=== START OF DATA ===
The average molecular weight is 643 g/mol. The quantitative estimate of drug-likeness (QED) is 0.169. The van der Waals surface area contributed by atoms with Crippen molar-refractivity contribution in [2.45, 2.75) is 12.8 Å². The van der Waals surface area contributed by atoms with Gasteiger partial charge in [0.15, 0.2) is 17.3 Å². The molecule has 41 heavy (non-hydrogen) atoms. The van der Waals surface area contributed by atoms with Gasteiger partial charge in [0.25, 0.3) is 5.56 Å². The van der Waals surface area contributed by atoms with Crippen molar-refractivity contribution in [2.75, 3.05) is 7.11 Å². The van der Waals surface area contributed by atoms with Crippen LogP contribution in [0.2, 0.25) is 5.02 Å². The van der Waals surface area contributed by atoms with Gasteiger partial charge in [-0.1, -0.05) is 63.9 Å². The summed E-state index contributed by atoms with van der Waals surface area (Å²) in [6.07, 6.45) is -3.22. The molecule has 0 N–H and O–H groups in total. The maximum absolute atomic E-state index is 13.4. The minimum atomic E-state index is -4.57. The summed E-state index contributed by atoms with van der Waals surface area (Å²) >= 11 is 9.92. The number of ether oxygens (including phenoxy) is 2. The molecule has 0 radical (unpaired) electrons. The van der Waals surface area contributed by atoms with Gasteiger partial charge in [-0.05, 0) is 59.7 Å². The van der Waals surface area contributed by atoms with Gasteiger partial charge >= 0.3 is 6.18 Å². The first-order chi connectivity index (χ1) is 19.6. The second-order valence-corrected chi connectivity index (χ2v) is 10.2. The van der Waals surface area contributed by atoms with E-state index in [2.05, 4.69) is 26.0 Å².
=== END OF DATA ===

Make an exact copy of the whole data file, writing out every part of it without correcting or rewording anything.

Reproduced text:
The average molecular weight is 643 g/mol. The quantitative estimate of drug-likeness (QED) is 0.169. The van der Waals surface area contributed by atoms with Crippen molar-refractivity contribution in [2.45, 2.75) is 12.8 Å². The van der Waals surface area contributed by atoms with Gasteiger partial charge in [0.15, 0.2) is 17.3 Å². The molecule has 41 heavy (non-hydrogen) atoms. The van der Waals surface area contributed by atoms with Gasteiger partial charge in [0.25, 0.3) is 5.56 Å². The van der Waals surface area contributed by atoms with Crippen molar-refractivity contribution in [2.75, 3.05) is 7.11 Å². The van der Waals surface area contributed by atoms with Crippen LogP contribution in [0.2, 0.25) is 5.02 Å². The van der Waals surface area contributed by atoms with Gasteiger partial charge in [-0.1, -0.05) is 63.9 Å². The summed E-state index contributed by atoms with van der Waals surface area (Å²) in [6.07, 6.45) is -3.22. The molecule has 0 N–H and O–H groups in total. The maximum absolute atomic E-state index is 13.4. The minimum atomic E-state index is -4.57. The summed E-state index contributed by atoms with van der Waals surface area (Å²) >= 11 is 9.92. The number of ether oxygens (including phenoxy) is 2. The molecule has 0 radical (unpaired) electrons. The van der Waals surface area contributed by atoms with Gasteiger partial charge in [-0.05, 0) is 59.7 Å². The van der Waals surface area contributed by atoms with Gasteiger partial charge >= 0.3 is 6.18 Å². The first-order chi connectivity index (χ1) is 19.6. The second-order valence-corrected chi connectivity index (χ2v) is 10.2. The van der Waals surface area contributed by atoms with E-state index in [2.05, 4.69) is 26.0 Å².